The field of research that has been left for anthropology in the narrower sense of the term is, even as it is, almost too wide, and there are indications of its breaking up. The biological, linguistic and ethnologic-archaeological methods are so distinct that on the whole the same man will not be equally proficient in all of them. The time is rapidly drawing near when the biological branch of anthropology will be finally separated from the rest and become a part of biology. This seems necessary, since all the problems relating to the effect of geographical and social environment and those relating to heredity are primarily of a biological character. Problems may be set by the general anthropologist. They will be solved by the biologist. Almost equally cogent are the reasons that urge on to a separation of the purely linguistic work from the ethnological work. I think the time is not far distant when anthropology pure and simple will deal with the customs and beliefs of the less civilized people only, and when linguistics and biology will continue and develop the work that we are doing now because no one else cares for it.
It seems to me Boas did not see the four-field (three-field in his eyes, as archaeology and ethnography were so linked in the United States) as necessary or lasting. He thought biological anthropologists would go to biology departments and linguists would found linguistics departments. There is a very good, short book titled The Politics of Linguistics which argues that linguists were only in anthropology departments for the same reason Boas said they were: no one else was interested. In terms of the application of these approaches to anthropology, Boas’s own quotes demand that cultural anthropologists use findings from what were to become separate fields of linguistics and biology to inform their own findings, but not to necessarily remain the same field, as he later states:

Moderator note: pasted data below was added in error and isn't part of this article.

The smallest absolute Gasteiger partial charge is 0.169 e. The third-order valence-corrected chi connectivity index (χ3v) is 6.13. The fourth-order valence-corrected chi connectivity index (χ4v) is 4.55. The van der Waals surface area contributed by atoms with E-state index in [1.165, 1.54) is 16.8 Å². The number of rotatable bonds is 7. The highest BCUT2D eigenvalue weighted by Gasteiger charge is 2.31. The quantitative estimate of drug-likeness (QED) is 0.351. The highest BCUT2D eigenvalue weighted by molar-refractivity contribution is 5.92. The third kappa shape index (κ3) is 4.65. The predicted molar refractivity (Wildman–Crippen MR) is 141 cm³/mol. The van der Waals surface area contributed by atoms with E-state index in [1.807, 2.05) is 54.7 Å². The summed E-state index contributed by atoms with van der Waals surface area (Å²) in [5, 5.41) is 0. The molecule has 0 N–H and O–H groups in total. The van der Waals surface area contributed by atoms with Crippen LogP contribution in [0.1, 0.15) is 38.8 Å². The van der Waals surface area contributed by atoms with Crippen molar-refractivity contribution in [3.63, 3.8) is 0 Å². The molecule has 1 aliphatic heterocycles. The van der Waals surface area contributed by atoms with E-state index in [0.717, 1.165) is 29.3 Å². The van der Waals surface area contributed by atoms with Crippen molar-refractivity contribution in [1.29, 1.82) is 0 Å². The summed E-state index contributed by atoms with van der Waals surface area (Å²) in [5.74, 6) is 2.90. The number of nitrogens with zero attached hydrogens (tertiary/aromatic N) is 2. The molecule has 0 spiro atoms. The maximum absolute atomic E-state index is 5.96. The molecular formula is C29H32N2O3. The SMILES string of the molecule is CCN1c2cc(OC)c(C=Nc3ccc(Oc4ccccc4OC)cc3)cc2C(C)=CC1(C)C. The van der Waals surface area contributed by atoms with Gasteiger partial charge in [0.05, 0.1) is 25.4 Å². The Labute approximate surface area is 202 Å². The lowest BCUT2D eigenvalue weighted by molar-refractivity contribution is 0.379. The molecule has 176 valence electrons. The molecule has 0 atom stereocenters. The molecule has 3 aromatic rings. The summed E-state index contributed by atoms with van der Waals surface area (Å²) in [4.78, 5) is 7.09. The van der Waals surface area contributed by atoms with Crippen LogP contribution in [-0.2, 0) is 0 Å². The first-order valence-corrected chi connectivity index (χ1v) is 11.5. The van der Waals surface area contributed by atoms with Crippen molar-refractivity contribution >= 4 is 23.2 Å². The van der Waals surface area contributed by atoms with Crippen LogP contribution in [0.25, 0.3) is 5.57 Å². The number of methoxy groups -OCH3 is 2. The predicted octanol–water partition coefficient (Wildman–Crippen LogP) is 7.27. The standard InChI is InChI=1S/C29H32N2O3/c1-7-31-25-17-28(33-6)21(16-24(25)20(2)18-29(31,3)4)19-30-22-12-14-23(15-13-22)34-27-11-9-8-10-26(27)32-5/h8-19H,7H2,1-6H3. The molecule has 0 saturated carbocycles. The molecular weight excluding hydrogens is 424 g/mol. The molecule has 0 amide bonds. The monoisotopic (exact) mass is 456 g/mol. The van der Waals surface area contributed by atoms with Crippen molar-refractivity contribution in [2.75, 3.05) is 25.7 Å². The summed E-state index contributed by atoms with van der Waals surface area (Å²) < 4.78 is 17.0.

“Nevertheless, we must always demand that the anthropologist who carries on field research must be familiar with the principles of these three methods, since all of them are needed for the investigation of his problems. It alone will give his work that historic perspective which constitutes its higher scientific value.”
If only Boas knew what would happen! Who would have anticipated that the discipline would critically swing the complete opposite direction with cultural anthropologists dictating to scientific anthropologists what they can and can’t look at and rejecting science entirely?
Personally (and really I have no say since I’m just a graduate student), I think someone should go for it and accept Van Arsdale & Shenk’s challenge – tentatively. My background was in primates but I have since switched to the science of human culture. If I had free-reign over how anthropology would develop, postmodern anthropologists wouldn’t worry about this because scientific anthropologists would have their own culturology departments (referring to what Leslie White tried to do in the 1950s).
But personally, I think there is a lot to gain from the four-field approach and the best anthropologists I know are experts at switching between any of the four-fields with ease. Any hesitation I have towards it is due to pragmatics: I think the encyclopedic, non-scientific data collection of many modern cultural anthropologists is important, but so long as people are being trained with different approaches in the same department, discord is bound to arise. I have never been to the AAA meetings myself, but in my view I think the scientific pendulum, as examined by Bruce Trigger in A History of Archaeological Thought, may be coming back with the dawn of cultural evolution as a serious contender in the scientific discourse and a growing sickening of postmodernist, anti-scientific methods.